Bergen - our first royal residence city – has for centuries been Norway’s, and for long periods, Scandinavia’s biggest city. The historical monuments round the Vågen bay tell us that the city has been of national, historical significance.
In the still and dim church interiors of the Middle Ages the performances of belief came to life in the gleam from the wax candles. Here the essential articles of faith were presented, here the church was presented through holy men and holy women and here the events from the Gospels were told: the angels with Maria, the birth of the baby Jesus, the Three Wise Men, the history of the drama of the Passion and the victorious Christ.
The development which culminated in the great west Norwegian clustered communities in the 18th and 19th centuries, such as we see at Havrå on Osterøy Island, actually first came into being in Viking times, with an incipient division of the farms into smaller units.
The cultural landscape or that part of it which is still green and inviting to the eye has been shaped by the farmers’ toil down through the generations. At one time almost all of us were farmers. We see that the crofting system faded away as emigration to the towns and to America relieved the pressure.
"Humus" is a word with great meaning. It is the soil we live from, in addition to the resources we get from the ocean. This layer of earth - sometimes appearing as loose fertile organic matter; other places as scanty and acidic soil - is found in varying thicknesses over the bedrock. It is the result of 10,000 years of breakdown and erosion following the last ice age, and then several thousand years of cultivation in more recent times. The soil we can buy at the garden centre is a different product than the "natural" humus layer, formed of processes occurring far under the earth's surface. If you dig your spade into the soil where it has not been ploughed before, you will see that there is a big difference in colour, soil structure, moisture and stone content. We might say that the soil is fertile and easily worked some places, whereas other places folk might have given up trying to grow anything on their small patches of land, which then become overgrown with birch and thicket. Modern agriculture does not have room for small stumps between the piles of stone. Nowadays, machines do the job, and they require a lot of space and flat ground.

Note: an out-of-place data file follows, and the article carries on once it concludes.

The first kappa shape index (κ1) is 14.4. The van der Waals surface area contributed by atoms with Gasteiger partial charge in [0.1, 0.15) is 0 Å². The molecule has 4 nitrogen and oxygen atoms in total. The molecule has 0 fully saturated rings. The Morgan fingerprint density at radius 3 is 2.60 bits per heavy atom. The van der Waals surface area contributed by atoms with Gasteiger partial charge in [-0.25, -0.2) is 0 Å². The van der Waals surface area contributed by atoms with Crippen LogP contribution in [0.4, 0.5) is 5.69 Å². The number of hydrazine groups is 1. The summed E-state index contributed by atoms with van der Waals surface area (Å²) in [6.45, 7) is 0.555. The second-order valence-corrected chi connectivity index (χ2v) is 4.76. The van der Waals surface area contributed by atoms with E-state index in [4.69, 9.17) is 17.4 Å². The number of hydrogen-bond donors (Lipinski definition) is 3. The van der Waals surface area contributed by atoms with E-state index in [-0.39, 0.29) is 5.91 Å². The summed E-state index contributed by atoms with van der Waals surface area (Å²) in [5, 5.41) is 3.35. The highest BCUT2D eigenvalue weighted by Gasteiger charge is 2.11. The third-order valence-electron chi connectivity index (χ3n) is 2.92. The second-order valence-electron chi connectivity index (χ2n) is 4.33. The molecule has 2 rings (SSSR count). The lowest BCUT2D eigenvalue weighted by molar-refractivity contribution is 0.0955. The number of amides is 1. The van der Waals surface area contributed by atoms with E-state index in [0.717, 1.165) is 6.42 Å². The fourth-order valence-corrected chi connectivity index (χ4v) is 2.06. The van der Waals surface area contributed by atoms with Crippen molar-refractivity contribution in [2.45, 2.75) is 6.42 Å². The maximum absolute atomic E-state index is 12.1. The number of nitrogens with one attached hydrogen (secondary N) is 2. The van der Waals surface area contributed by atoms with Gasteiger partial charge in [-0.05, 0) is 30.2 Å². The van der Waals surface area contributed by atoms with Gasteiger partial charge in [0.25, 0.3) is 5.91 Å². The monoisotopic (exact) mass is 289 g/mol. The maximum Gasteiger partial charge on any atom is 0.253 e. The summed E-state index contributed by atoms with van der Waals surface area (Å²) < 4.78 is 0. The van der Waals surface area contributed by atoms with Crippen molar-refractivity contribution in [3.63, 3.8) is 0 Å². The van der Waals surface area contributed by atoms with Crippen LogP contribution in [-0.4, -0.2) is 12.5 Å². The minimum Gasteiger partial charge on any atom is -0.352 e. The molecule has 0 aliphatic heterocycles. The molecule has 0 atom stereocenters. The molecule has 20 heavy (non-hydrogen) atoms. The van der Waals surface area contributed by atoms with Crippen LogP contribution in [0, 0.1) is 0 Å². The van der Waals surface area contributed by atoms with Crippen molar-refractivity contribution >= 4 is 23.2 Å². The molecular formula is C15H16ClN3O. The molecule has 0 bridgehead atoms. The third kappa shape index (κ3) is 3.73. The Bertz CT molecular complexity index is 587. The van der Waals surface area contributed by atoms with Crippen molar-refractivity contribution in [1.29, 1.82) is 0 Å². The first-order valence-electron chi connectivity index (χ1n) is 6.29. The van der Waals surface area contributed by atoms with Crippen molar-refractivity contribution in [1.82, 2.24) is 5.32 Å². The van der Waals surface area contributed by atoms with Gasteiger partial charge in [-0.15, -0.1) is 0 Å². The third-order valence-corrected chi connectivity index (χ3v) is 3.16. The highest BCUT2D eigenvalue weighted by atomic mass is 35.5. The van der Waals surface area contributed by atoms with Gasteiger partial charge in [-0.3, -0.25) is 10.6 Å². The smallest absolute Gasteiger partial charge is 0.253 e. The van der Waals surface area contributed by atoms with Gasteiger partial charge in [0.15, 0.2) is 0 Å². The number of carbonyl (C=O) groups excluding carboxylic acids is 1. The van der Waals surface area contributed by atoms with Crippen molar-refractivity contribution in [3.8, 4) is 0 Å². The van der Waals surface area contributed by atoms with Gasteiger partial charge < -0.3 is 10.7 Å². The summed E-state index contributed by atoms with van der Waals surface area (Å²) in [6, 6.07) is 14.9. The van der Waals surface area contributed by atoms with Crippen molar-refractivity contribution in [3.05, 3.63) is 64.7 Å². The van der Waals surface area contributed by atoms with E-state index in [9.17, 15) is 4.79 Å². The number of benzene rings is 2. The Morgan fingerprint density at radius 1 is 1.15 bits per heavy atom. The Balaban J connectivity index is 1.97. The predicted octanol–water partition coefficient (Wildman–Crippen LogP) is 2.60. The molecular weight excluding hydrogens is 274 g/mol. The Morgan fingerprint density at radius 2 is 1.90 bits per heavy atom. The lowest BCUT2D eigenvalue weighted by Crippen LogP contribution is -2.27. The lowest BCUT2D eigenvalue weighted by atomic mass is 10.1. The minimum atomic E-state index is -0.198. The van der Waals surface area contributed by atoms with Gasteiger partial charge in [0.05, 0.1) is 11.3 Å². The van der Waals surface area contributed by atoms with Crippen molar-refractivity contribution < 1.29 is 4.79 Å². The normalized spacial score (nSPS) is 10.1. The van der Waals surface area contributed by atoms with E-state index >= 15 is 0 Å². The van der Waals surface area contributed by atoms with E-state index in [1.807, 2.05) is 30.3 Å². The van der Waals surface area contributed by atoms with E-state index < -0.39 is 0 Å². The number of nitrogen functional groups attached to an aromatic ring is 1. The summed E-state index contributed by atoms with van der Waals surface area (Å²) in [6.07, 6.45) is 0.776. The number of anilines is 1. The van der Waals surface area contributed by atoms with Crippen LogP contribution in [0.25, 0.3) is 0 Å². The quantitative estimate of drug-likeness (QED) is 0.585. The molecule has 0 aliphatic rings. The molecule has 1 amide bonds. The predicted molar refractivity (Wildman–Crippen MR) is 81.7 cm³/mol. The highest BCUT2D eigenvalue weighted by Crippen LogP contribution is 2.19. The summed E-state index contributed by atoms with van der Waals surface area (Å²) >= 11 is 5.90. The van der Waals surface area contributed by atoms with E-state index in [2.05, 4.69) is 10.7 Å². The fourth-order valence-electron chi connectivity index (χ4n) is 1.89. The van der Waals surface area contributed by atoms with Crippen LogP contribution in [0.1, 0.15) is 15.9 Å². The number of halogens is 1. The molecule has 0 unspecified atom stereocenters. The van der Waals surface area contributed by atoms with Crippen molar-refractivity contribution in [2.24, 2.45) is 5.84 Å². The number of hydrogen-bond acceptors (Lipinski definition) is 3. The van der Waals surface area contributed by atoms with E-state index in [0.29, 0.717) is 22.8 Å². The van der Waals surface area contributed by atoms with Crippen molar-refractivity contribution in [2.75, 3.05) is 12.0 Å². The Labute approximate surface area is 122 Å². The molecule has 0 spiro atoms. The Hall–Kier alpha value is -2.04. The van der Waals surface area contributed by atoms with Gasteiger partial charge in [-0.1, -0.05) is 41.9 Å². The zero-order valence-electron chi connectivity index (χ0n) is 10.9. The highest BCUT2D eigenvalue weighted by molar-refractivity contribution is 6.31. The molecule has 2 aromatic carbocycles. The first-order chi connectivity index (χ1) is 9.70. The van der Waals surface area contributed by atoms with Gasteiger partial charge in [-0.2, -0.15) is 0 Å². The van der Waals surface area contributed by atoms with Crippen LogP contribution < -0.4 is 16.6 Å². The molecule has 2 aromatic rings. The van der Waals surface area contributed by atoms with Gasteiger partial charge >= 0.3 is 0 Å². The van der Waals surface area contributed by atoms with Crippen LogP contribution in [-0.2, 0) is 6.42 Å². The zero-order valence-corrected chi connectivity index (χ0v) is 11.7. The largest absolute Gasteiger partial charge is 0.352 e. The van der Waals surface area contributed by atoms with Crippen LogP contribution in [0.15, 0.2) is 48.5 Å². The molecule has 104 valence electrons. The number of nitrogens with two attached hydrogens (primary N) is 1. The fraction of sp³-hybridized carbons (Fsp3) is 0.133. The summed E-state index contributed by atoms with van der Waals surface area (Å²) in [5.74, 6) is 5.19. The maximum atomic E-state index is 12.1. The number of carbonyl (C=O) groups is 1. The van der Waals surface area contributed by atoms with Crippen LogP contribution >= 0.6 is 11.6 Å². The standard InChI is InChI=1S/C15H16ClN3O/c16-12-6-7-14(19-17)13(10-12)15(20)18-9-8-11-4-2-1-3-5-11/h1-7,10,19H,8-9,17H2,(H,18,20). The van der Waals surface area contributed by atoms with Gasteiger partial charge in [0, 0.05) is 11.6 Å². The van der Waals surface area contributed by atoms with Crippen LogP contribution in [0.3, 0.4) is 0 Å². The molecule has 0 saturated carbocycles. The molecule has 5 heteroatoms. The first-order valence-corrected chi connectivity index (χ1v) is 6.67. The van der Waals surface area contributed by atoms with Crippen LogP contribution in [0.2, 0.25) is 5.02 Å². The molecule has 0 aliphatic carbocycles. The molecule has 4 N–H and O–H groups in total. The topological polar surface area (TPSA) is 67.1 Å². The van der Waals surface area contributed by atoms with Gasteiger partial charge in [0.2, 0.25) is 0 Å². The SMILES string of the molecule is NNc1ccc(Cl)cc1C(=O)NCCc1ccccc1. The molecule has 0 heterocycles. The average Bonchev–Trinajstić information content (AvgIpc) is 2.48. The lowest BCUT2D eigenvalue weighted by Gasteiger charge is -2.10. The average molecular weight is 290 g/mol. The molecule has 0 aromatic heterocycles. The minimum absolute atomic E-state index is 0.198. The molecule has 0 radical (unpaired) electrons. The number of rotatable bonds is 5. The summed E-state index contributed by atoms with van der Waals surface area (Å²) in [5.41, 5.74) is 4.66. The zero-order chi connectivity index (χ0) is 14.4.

From 4,500 to 5,000 years ago most of Hordaland was a landscape of forest, right out to the coast and the islands. With our inner eye we can see old oak trees putting their stamp on the heat-loving deciduous forest.
Eitt av dei store samferdsleprosjekta på Vestlandet mot slutten av 1800-talet var opninga av Nesttun-Osbanen i 1894 – ei oppbløming av lokalhandel, turisttrafikk og «landliggere».
It is in Hordaland County that we find the oldest traces of a folk music stemming from our national instrument, the Hardanger fiddle. And it is still this musical tradition which is characteristic of folk music here.